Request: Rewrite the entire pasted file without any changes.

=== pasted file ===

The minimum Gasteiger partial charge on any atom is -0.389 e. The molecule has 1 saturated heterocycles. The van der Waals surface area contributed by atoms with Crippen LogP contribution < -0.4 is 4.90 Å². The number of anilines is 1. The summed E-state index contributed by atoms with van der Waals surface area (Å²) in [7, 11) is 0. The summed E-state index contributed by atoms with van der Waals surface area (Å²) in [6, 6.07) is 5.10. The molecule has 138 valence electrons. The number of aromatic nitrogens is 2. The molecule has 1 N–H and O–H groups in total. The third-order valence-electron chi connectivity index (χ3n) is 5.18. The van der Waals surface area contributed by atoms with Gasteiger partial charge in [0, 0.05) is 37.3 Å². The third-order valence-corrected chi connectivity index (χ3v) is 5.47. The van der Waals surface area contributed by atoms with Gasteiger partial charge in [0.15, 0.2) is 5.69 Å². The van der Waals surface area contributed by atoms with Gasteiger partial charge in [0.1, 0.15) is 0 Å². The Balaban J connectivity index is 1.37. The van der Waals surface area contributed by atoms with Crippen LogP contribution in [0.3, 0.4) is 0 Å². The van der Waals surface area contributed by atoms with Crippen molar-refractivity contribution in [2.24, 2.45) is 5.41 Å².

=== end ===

The minimum Gasteiger partial charge on any atom is -0.389 e. The molecule has 1 saturated heterocycles. The van der Waals surface area contributed by atoms with Crippen LogP contribution < -0.4 is 4.90 Å². The number of anilines is 1. The summed E-state index contributed by atoms with van der Waals surface area (Å²) in [7, 11) is 0. The summed E-state index contributed by atoms with van der Waals surface area (Å²) in [6, 6.07) is 5.10. The molecule has 138 valence electrons. The number of aromatic nitrogens is 2. The molecule has 1 N–H and O–H groups in total. The third-order valence-electron chi connectivity index (χ3n) is 5.18. The van der Waals surface area contributed by atoms with Gasteiger partial charge in [0, 0.05) is 37.3 Å². The third-order valence-corrected chi connectivity index (χ3v) is 5.47. The van der Waals surface area contributed by atoms with Gasteiger partial charge in [0.15, 0.2) is 5.69 Å². The van der Waals surface area contributed by atoms with Gasteiger partial charge in [0.1, 0.15) is 0 Å². The Balaban J connectivity index is 1.37. The van der Waals surface area contributed by atoms with Crippen LogP contribution in [0.3, 0.4) is 0 Å². The van der Waals surface area contributed by atoms with Crippen molar-refractivity contribution in [2.24, 2.45) is 5.41 Å².